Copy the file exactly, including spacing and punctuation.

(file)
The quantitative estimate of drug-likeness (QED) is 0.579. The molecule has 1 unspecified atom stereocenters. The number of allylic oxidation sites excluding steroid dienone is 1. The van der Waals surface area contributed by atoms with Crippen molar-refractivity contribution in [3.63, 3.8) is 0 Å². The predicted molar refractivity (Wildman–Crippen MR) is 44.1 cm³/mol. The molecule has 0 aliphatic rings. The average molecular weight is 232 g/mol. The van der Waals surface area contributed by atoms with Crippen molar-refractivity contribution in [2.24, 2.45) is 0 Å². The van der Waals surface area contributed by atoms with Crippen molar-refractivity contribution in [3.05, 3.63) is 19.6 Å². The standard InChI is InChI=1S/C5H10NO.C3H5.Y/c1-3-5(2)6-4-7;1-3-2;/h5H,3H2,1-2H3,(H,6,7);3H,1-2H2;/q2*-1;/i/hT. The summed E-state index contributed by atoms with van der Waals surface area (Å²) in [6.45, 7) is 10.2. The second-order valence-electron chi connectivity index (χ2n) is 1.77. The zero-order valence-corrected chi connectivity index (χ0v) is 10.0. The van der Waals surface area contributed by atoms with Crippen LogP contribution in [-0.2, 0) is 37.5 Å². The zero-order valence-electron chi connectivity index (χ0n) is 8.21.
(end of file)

The quantitative estimate of drug-likeness (QED) is 0.579. The molecule has 1 unspecified atom stereocenters. The number of allylic oxidation sites excluding steroid dienone is 1. The van der Waals surface area contributed by atoms with Crippen molar-refractivity contribution in [3.63, 3.8) is 0 Å². The predicted molar refractivity (Wildman–Crippen MR) is 44.1 cm³/mol. The molecule has 0 aliphatic rings. The average molecular weight is 232 g/mol. The van der Waals surface area contributed by atoms with Crippen molar-refractivity contribution in [2.24, 2.45) is 0 Å². The van der Waals surface area contributed by atoms with Crippen molar-refractivity contribution in [3.05, 3.63) is 19.6 Å². The standard InChI is InChI=1S/C5H10NO.C3H5.Y/c1-3-5(2)6-4-7;1-3-2;/h5H,3H2,1-2H3,(H,6,7);3H,1-2H2;/q2*-1;/i/hT. The summed E-state index contributed by atoms with van der Waals surface area (Å²) in [6.45, 7) is 10.2. The second-order valence-electron chi connectivity index (χ2n) is 1.77. The zero-order valence-corrected chi connectivity index (χ0v) is 10.0. The van der Waals surface area contributed by atoms with Crippen LogP contribution in [-0.2, 0) is 37.5 Å². The zero-order valence-electron chi connectivity index (χ0n) is 8.21.